Arctic welcome home: Return of the Sun

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(click photo for video!) It is soldagen, or Sun Day, here in Tromsø, Norway, far above the Arctic Circle. Last time folks here saw the sun was mid November, and there is great anticipation on this clear frigid day, especially … Continue reading

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More radio interviews

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Many Americans seem to be waking up to the reality and threats of both climate change and the poisoning of the Arctic Ocean, with NPR, The Weather Channel and even conservative talk-radio shows eager to discuss the various topics I … Continue reading

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Weather Channel article

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As word spreads about my climate change project as a Fulbright Scholar, so does media coverage.  Here is a link to a recent article about my work and photography posted on The Weather Channel’s website. CLICK BELOW TO VIEW ARTICLE … Continue reading

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My NPR interview, traveling exhibit and lecture show

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More and more Americans are becoming concerned about the fate of the Arctic and how it relates to their own actions and future.  With growing concern comes increased media coverage. Link to my interview of December 9, 2013 on NPR’s … Continue reading

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VIDEO REPRISE: Thin ice

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This video joins fifteen scientists and divers as they sail from the Svalbard archipelago toward the North Pole aboard the Norwegian Polar Institute’s research vessel, RV Lance, monitoring disruptions in the Arctic marine ecosystem due to climate change. (For details, … Continue reading

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In the beginning… there were protists

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It is perhaps fitting that my four-month journey across the Norwegian Arctic should end at the beginning… of life, that is. I am traveling aboard the Norwegian Polar Institute’s research ship, R/V Lance, with a team of marine microbiologists and … Continue reading

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Thin ice: Uncharted waters of climate change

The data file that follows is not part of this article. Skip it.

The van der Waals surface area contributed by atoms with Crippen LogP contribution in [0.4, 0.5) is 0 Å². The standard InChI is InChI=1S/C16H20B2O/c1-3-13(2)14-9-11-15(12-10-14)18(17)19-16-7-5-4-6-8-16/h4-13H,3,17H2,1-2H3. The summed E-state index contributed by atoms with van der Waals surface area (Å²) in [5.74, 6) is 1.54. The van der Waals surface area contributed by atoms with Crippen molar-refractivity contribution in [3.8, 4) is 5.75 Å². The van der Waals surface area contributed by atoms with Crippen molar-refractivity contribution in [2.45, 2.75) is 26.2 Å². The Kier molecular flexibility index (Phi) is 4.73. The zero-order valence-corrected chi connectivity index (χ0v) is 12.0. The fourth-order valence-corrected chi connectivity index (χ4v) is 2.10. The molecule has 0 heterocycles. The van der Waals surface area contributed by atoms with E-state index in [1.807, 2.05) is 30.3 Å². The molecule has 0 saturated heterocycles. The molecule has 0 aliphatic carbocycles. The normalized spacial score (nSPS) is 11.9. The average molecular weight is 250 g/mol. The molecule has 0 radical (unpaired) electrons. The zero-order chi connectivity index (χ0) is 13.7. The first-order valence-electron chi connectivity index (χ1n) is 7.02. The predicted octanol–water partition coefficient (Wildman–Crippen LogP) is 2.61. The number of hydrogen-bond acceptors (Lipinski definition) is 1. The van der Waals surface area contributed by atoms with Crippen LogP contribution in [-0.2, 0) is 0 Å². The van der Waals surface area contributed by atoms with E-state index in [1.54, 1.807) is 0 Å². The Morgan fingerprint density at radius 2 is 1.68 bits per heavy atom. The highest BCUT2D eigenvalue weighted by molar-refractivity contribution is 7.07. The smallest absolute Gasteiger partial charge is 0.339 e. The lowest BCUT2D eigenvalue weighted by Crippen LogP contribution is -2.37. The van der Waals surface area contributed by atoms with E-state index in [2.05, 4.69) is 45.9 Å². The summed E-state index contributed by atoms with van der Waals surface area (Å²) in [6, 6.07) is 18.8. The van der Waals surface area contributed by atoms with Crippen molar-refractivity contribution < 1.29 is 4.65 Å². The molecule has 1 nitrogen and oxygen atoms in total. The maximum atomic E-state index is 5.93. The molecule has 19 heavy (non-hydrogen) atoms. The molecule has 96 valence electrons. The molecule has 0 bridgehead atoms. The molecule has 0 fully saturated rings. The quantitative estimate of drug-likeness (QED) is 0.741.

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“What you are looking at,” laments marine biologist Haakon Hop of the Norwegian Polar Institute, “is the melting of the Arctic Ocean.” We are nearing 82 degrees North latitude aboard the research ship R/V Lance, just 800 kilometers (500 miles) … Continue reading

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At sea on research ship

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I am currently aboard the R/V Lance for the MOSJ-ICE cruise, which travels from Longyearbyen to Rijpfjorden sampling plankton, ocean currents and water temperatures and will continue as far northward from Svalbard as possible to anchor on ice. Due to … Continue reading

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VIDEO: Toxins, the other Arctic nemesis

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While climate change steals the headlines, scientists at the Ny-Ålesund science village on Spitsbergen Island have devoted much of their attention for many years researching an equally serious threat to Arctic ecosystems: toxins, transported by wind and ocean currents from … Continue reading

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VIDEO REPRISE: Seabird diaries

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Six-minute video of scientists working on ladders along sheer cliffs and explaining their research at the Blomstrandøya kittiwake colony near Ny-Ålesund on Spitsbergen Island in the High Arctic. See previous post, Seabird diaries: Science on the rocks, for more details. … Continue reading

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Seabird diaries: Science on the rocks

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“This is where a huge boulder wiped out a big part of our trail a few days ago,” says Dagfinn Breivik Skomsø as I puff behind him, climbing hundreds of meters up a sixty degree slope to his study site. … Continue reading

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VIDEO REPRISE: On the brink